Category: Child / Adolescent - Anxiety

Symposium

Dynamic Threat Processing in Autism Spectrum Disorder

Friday, November 17
12:00 PM - 1:30 PM
Location: Sapphire Ballroom B, Level 4, Sapphire Level

Keywords: Autism Spectrum Disorders | Anxiety
Presentation Type: Symposium

Background: A majority of studies on threat processing in autism (ASD) rely on tasks that require viewing faces (Tottenham, et al., 2014) or experimental contexts where the individual has relatively little control and the aversive stimulus is contrived (air-puff threat; Chamberlain et al., 2013; South, et al., 2011). Despite a substantial amount of evidence indicating elevated anxiety in ASD, no studies have unpacked a rapidly unfolding cascade of events involved in threat processing. We have designed a novel paradigm, the BOMB, that allows for the study of the threat-processing cascade, across vigilance, threat detection, reappraisal and escape. Our BOMB task is a dynamic paradigm presented as a virtual "hot potato" game with three other fictitious players. The BOMB task perturbs event related potentials (ERPs) during multiple stages of threat processing including ambiguous threat cues (where is the bomb going?), direct threats (the bomb is going to the participant), reappraisal events (the bomb is going to someone else, “not my problem”) and successful vs. unsuccessful avoidance. In the bomb a player passes a ball around that changes color from white (no threat) to yellow, orange, and then red (bomb = threat, will explode). If a red bomb does come to a player, it can be passed off before it explodes in the participant's glove, (exploding bombs lead to lost cherries).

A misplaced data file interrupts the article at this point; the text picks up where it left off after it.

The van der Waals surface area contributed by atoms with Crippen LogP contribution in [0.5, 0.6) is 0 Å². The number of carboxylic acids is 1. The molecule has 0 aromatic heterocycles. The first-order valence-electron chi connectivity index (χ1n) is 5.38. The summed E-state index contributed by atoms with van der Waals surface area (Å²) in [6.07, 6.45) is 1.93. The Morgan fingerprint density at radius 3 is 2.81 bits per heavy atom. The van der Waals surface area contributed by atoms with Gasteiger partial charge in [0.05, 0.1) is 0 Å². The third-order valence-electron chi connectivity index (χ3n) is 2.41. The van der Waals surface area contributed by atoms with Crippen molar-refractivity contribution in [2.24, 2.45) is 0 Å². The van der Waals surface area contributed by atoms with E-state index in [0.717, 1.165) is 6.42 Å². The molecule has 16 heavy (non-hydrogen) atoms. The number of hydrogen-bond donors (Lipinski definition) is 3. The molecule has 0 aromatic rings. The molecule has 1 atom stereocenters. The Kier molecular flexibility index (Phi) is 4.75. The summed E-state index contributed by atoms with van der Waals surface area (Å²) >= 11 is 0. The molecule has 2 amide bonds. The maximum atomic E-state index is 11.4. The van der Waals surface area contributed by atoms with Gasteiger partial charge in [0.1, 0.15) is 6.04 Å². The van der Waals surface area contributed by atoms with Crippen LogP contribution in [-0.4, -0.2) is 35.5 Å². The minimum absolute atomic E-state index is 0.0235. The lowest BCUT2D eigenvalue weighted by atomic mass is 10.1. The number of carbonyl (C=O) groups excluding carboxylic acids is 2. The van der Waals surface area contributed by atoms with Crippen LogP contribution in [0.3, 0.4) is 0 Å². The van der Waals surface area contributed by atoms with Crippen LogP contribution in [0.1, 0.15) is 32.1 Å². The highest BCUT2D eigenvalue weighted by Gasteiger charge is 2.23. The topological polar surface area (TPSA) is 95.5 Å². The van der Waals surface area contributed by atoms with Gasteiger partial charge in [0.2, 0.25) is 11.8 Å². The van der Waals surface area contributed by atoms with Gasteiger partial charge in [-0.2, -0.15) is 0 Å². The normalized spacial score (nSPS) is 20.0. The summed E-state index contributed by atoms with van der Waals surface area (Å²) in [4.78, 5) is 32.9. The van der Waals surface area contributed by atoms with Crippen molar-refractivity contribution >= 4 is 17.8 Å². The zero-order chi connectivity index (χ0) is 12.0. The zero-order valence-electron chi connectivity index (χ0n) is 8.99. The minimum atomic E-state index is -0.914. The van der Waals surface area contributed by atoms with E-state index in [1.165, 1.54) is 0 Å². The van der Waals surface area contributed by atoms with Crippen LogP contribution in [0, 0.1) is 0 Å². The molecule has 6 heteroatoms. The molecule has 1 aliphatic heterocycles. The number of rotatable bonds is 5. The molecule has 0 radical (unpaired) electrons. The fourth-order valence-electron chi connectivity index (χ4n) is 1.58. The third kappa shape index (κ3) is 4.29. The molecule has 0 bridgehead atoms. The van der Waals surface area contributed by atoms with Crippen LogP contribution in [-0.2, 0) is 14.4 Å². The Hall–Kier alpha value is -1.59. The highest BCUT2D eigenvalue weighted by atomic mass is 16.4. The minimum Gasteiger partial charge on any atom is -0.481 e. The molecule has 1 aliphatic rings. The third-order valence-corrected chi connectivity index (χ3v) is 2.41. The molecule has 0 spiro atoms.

Methods: 43 adolescents and young adults (22 female, age: M=15.00, SD=3.01) participated. 22 participants met DSM-IV-TR diagnostic criteria for Asperger’s syndrome, pervasive developmental disorder—not otherwise specified, or autistic disorder (ASD), diagnosed via the ADI-R and ADOS and 21 comparison participants had no previous or suspected diagnosis of ASD, schizophrenia, or other developmental/psychiatric disorder.  All participants sat for an EEG with concurrent assessment of threat processing via the BOMB Threat Detection task.


Results: Ratings of anxiety on our bomb task are associated with self-reported anxiety (r = .32, p = .05). Across the sample, self-reported anxiety is associated with a P300 response to ambiguous threat cues (r = .39). While all participants show a P300 response to direct threats (bomb coming to the participant), only typical participants show a P600 response to bombs going to other players, t(37)=2.86, p=.008. The P600 is known to reflect an updating mechanism that we believe reflects automatic reappraisal.


Conclusion: Our data suggest intact threat detection, but impaired automatic reappraisal of threats in ASD. These reappraisal skills could be an important treatment target, possibly with emphasis on distinguishing threats from non-threats. Future work will consider the BOMB as an outcome of reappraisal skills in CBT for ASD.

Michael J. Crowley

Assistant Professor
Yale Child Study Center, Yale School of Medicine

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